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Thursday, September 18, 2014 |  Madison, WI: 47.0° F  Fog/Mist
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Lust and betrayal
The Pearl Fishers portrays a friendship gone bad
Campellone conducts an opera full of fire.
Campellone conducts an opera full of fire.

The Pearl Fishers
Friday (8 pm) and Sunday (2:30 pm), April 13 and 15, Overture Center's Overture Hall

Madison Opera will go for hard-hitting drama in its first production of Georges Bizet's The Pearl Fishers. No wallpaper chorus for stage director Stephanie Sundine.

French conductor Laurent Campellone will make his American debut at the podium, guiding the Madison Symphony Orchestra through the opera's lush score.

When The Pearl Fishers premiered at Paris' ThÃÃtre-Lyrique in 1863, Bizet was 25. Audience reception was warm, but critics were cool. This wasn't a surprising outcome since Bizet and critics had a toxic relationship. He called them 'idiots' and they wrote icy reviews of all his operas from The Pearl Fishers to Carmen. But Hector Berlioz, music critic for the Journal des DÃbats, stood apart from his fellow journalists and praised the score to The Pearl Fishers as full of fire and rich color.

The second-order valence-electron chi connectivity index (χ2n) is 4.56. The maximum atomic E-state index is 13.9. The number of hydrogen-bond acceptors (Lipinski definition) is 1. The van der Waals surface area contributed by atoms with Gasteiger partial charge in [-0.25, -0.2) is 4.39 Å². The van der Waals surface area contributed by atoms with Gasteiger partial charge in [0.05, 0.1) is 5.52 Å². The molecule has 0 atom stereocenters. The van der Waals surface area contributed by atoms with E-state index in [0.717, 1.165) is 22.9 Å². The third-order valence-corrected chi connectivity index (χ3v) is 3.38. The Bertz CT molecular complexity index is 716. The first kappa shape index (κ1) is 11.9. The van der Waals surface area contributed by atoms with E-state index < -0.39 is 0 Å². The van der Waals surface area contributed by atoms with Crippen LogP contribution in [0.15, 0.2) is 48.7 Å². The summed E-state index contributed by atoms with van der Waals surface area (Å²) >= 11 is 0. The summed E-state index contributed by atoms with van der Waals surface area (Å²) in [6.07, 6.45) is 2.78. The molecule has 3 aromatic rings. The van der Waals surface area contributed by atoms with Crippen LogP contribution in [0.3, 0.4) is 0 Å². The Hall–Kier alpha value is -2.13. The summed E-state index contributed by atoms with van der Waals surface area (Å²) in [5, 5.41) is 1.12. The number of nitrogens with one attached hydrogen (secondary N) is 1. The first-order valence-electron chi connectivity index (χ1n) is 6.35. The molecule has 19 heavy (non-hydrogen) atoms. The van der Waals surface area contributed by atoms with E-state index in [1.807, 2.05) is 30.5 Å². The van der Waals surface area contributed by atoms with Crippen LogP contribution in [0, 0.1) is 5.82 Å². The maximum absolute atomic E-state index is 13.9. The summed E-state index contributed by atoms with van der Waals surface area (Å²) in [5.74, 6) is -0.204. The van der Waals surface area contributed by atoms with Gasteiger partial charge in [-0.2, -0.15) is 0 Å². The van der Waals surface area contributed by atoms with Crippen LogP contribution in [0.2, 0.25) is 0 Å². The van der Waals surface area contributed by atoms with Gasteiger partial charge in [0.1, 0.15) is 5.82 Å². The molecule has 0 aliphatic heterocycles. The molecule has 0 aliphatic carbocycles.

'The Pearl Fishers is like Carmen without the Spanish flair,' says Allan Naplan, general director of the Madison Opera. 'It's an extremely accessible story of love, friendship and betrayal.'

The opening scene takes place on an arid beach in ancient Ceylon, where the pearl fishers choose Zurga (baritone Robert Gardner) to be their king. Nadir (tenor Eric Fennell), Zurga's childhood friend, arrives and is invited to join the camp. Then Zurga asks the fateful question. 'Have you remained true to your oath?'

Nadir says it has been difficult, but yes. The oath concerns Leila (soprano Leah Partridge), whom they both fell in love with years ago, but promised not to pursue for the sake of their friendship. All seems well until a veiled priestess arrives who has been hired to sing to Brahma night and day to protect the pearl fishers from peril. The priestess is Leila, who vows to live without friend, husband or lover during her tenure. If she keeps her vows, the most beautiful pearl will be hers, but if she breaks them, death is certain.

Her love for Nadir overpowers her vows and sets nature on edge. When the high priest (bass-baritone Charles Robert Austin) reveals her secret affair, the wrath of Zurga and the pearl fishers turns electric. The only thing that will save Leila and Nadir is a necklace from the past.

'The Pearl Fishers has one of the most recognizable tunes in all of opera, 'Au fond du temple saint,' the duet between Zurga and Nadir as they remember their first glimpse of Leila,' says Naplan. 'It appears as a leitmotif that comes back throughout the opera, and it's sung in several languages all over the world.'

But the opera doesn't flaunt male voices alone. The role of Leila, a lyric coloratura, calls for ultimate versatility and finesse.

The magic of The Pearl Fishers won't stop at the music. The stage will light up with dancing amid massive temple ruins, and a colorful array of costumes will take us back to the blue waves and starry nights that Bizet dreamed of as he wrote this gem of an opera.

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